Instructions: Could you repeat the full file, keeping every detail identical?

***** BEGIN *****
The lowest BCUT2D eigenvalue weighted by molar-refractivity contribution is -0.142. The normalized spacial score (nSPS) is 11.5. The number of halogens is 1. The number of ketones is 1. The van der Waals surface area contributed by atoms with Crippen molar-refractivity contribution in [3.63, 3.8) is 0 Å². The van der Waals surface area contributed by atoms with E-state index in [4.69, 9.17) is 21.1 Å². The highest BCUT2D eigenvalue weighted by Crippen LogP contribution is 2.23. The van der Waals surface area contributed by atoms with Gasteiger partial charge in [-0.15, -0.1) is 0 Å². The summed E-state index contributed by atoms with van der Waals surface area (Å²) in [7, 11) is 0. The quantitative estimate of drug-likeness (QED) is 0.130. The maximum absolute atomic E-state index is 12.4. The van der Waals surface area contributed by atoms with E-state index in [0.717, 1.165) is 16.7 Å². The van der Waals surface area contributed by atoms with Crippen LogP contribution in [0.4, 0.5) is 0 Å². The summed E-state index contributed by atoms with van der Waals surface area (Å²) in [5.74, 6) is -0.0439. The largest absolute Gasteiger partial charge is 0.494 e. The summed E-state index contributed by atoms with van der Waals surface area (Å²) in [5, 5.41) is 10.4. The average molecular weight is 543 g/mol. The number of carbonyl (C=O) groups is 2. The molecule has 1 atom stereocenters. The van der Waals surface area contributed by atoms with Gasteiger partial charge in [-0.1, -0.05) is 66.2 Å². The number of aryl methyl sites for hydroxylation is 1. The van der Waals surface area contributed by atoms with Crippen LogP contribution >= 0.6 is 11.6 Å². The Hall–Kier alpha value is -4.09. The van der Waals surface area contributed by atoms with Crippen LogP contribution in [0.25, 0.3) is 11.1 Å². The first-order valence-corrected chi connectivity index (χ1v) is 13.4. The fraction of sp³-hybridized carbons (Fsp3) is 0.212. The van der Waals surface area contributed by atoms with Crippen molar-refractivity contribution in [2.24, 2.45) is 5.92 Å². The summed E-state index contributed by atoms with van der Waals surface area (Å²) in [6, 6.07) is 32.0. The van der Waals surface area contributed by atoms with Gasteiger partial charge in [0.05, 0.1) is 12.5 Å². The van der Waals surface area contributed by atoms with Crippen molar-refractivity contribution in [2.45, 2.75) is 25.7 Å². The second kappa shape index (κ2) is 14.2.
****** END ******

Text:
The lowest BCUT2D eigenvalue weighted by molar-refractivity contribution is -0.142. The normalized spacial score (nSPS) is 11.5. The number of halogens is 1. The number of ketones is 1. The van der Waals surface area contributed by atoms with Crippen molar-refractivity contribution in [3.63, 3.8) is 0 Å². The van der Waals surface area contributed by atoms with E-state index in [4.69, 9.17) is 21.1 Å². The highest BCUT2D eigenvalue weighted by Crippen LogP contribution is 2.23. The van der Waals surface area contributed by atoms with Gasteiger partial charge in [-0.15, -0.1) is 0 Å². The summed E-state index contributed by atoms with van der Waals surface area (Å²) in [7, 11) is 0. The quantitative estimate of drug-likeness (QED) is 0.130. The maximum absolute atomic E-state index is 12.4. The van der Waals surface area contributed by atoms with E-state index in [0.717, 1.165) is 16.7 Å². The van der Waals surface area contributed by atoms with Crippen LogP contribution in [0.4, 0.5) is 0 Å². The summed E-state index contributed by atoms with van der Waals surface area (Å²) in [5.74, 6) is -0.0439. The largest absolute Gasteiger partial charge is 0.494 e. The summed E-state index contributed by atoms with van der Waals surface area (Å²) in [5, 5.41) is 10.4. The average molecular weight is 543 g/mol. The number of carbonyl (C=O) groups is 2. The molecule has 1 atom stereocenters. The van der Waals surface area contributed by atoms with Gasteiger partial charge in [-0.1, -0.05) is 66.2 Å². The number of aryl methyl sites for hydroxylation is 1. The van der Waals surface area contributed by atoms with Crippen LogP contribution >= 0.6 is 11.6 Å². The Hall–Kier alpha value is -4.09. The van der Waals surface area contributed by atoms with Crippen LogP contribution in [0.25, 0.3) is 11.1 Å². The first-order valence-corrected chi connectivity index (χ1v) is 13.4. The fraction of sp³-hybridized carbons (Fsp3) is 0.212. The van der Waals surface area contributed by atoms with Crippen molar-refractivity contribution in [2.24, 2.45) is 5.92 Å². The summed E-state index contributed by atoms with van der Waals surface area (Å²) in [6, 6.07) is 32.0. The van der Waals surface area contributed by atoms with Gasteiger partial charge in [0.05, 0.1) is 12.5 Å². The van der Waals surface area contributed by atoms with Crippen molar-refractivity contribution in [2.45, 2.75) is 25.7 Å². The second kappa shape index (κ2) is 14.2.